36 minutes | May 14, 2021
Gail Christopher: On racial healing and overcoming a legacy of separation
A false story has been told in this country about people of color, social change agent Gail Christopher says, and it’s time to tell the truth about the “bad idea” of the hierarchy of human value. Dr. Christopher, executive director of the National Collaborative for Health Equity and a senior scholar at George Mason University, tells Mason President Gregory Washington that racial healing includes building a belief system “that is grounded in a deep understanding of our interconnectedness and interdependence as an expanded human family.”
47 minutes | May 4, 2021
With Emergent Ventures, Tyler Cowen puts money where his mind is
Emergent Ventures, which looks for big and unique ideas, has raised $60 million and funded 200 projects. Mason economist and co-founder Tyler Cowen says the grants are “something you can win that’s not about connections.” Push ideas, he said. “Make the world tell you no.” Cowen also talks about how the Fast Grants program is helping fight Covid-19, why having children can help fight climate change and why he is bullish on the U.S. economy.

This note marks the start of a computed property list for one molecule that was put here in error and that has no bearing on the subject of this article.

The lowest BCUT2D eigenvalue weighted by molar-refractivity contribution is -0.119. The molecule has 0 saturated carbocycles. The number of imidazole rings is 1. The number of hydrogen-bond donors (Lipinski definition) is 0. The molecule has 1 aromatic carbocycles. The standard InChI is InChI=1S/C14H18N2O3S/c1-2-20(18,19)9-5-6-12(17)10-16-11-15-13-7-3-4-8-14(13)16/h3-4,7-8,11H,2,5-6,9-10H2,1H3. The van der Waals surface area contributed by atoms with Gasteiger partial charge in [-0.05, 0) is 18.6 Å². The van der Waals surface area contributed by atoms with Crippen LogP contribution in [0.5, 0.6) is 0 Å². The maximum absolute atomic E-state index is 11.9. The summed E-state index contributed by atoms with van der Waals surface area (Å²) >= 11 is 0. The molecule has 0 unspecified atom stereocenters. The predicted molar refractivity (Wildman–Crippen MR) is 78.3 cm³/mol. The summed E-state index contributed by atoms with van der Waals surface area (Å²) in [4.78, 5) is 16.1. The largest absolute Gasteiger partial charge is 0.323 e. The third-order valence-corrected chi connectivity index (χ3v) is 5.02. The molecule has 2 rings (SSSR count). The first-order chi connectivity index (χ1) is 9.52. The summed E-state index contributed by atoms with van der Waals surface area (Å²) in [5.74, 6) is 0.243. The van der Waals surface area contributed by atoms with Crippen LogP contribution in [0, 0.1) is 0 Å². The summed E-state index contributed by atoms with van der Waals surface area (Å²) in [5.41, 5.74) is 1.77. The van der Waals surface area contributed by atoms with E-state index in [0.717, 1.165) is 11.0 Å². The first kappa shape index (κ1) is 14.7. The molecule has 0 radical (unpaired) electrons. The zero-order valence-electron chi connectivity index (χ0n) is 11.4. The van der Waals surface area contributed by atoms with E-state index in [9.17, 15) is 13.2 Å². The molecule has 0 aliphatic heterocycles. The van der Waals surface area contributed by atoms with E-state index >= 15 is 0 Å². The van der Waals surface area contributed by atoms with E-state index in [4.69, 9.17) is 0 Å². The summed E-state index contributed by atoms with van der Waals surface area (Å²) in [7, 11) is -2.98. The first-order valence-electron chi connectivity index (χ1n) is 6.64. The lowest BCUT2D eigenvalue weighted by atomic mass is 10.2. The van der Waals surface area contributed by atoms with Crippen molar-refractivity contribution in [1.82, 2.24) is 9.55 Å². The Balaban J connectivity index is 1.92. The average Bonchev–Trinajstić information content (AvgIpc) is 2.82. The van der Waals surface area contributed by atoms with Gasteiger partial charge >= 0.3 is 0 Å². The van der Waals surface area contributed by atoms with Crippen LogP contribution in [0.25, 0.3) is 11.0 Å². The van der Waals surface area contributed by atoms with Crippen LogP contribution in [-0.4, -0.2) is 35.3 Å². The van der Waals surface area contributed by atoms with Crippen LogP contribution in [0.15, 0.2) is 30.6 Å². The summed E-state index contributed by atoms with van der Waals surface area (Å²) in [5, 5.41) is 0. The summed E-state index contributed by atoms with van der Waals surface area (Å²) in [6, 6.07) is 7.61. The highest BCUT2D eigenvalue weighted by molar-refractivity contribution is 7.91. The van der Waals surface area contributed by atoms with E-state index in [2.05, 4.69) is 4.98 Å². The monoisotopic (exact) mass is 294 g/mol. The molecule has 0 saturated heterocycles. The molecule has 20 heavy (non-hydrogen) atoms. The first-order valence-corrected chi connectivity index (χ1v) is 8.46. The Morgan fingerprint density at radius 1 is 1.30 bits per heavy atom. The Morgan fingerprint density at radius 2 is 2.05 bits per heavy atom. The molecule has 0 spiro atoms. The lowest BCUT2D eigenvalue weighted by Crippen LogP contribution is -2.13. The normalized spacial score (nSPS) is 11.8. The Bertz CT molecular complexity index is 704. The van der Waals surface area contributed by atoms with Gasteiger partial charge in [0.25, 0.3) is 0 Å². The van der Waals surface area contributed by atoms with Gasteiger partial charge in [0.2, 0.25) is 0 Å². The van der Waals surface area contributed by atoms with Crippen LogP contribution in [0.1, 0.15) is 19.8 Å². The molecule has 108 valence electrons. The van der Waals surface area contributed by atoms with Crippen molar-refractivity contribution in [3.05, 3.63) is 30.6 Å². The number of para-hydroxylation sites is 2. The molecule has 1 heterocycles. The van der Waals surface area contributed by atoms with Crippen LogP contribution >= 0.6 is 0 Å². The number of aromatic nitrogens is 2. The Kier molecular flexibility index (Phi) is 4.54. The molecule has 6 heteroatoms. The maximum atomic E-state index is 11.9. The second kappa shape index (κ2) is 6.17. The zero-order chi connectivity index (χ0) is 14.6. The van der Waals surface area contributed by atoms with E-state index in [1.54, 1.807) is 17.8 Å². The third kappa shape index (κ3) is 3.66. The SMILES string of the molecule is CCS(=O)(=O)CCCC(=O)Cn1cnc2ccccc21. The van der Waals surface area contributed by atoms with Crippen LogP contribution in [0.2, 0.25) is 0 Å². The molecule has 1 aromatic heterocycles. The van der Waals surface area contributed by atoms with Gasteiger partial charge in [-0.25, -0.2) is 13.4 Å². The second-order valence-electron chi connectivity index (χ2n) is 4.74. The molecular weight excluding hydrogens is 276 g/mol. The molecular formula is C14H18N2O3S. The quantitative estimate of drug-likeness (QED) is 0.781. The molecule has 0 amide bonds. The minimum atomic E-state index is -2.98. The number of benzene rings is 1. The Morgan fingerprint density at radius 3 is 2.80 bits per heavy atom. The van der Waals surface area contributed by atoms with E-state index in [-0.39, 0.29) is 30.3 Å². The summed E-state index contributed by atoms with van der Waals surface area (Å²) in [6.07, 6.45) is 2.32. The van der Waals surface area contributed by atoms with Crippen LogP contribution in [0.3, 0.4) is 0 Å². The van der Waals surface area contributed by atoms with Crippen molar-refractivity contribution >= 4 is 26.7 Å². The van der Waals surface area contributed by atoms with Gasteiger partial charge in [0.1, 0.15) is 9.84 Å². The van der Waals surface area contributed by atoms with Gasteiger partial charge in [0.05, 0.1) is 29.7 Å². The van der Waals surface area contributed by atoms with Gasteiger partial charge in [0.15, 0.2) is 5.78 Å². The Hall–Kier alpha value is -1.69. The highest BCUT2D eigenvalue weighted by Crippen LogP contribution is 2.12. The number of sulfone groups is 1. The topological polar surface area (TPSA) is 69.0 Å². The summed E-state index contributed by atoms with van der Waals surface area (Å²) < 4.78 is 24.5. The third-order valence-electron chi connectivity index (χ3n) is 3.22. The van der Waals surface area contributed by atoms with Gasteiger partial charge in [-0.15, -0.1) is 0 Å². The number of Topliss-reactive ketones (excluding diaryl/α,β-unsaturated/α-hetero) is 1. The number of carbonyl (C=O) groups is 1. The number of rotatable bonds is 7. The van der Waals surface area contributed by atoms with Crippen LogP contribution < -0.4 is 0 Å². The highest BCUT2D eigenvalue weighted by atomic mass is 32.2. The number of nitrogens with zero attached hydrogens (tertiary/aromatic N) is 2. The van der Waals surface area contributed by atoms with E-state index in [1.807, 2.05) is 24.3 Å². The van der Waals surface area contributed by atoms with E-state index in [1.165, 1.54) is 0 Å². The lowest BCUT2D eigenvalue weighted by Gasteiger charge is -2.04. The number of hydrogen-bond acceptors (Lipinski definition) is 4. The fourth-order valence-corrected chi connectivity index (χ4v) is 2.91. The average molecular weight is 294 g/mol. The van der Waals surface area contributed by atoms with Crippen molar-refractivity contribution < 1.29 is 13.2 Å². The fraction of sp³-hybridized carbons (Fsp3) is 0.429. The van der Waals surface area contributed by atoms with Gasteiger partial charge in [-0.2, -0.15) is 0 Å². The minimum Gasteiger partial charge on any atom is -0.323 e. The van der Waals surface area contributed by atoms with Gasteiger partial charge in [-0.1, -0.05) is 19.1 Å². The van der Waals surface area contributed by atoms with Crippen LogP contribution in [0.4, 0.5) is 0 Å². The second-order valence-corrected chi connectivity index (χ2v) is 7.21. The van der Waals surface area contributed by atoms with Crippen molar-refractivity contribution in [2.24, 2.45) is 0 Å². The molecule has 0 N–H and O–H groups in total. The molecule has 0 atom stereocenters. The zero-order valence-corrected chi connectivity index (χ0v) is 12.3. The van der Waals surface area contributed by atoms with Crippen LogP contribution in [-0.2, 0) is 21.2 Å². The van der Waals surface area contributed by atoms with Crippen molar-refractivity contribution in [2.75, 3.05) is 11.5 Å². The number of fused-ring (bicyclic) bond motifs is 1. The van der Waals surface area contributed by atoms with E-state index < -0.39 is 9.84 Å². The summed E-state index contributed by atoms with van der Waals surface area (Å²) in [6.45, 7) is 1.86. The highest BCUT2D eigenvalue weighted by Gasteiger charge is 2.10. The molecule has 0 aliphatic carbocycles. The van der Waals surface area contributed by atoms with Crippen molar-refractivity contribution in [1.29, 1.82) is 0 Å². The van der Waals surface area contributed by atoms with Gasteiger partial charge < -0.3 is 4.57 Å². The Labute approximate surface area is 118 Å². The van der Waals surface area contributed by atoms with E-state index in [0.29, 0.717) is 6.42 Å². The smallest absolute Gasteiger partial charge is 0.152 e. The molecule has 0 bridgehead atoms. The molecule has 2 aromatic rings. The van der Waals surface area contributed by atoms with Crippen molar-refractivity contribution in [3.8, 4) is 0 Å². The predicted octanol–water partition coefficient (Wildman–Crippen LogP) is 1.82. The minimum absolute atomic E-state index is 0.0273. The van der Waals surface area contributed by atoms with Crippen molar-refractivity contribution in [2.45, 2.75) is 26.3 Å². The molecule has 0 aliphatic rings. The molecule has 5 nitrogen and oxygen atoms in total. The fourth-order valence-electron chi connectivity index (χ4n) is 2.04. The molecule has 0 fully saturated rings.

42 minutes | Apr 21, 2021
Climate change and the misinformation war
There are those who still don’t believe in climate change or that it is manmade. As Earth Day approaches, public health scientist Ed Maibach, director of George Mason University's Center for Climate Change Communication, speaks about overcoming climate change misinformation, which he calls the world’s most important public health initiative.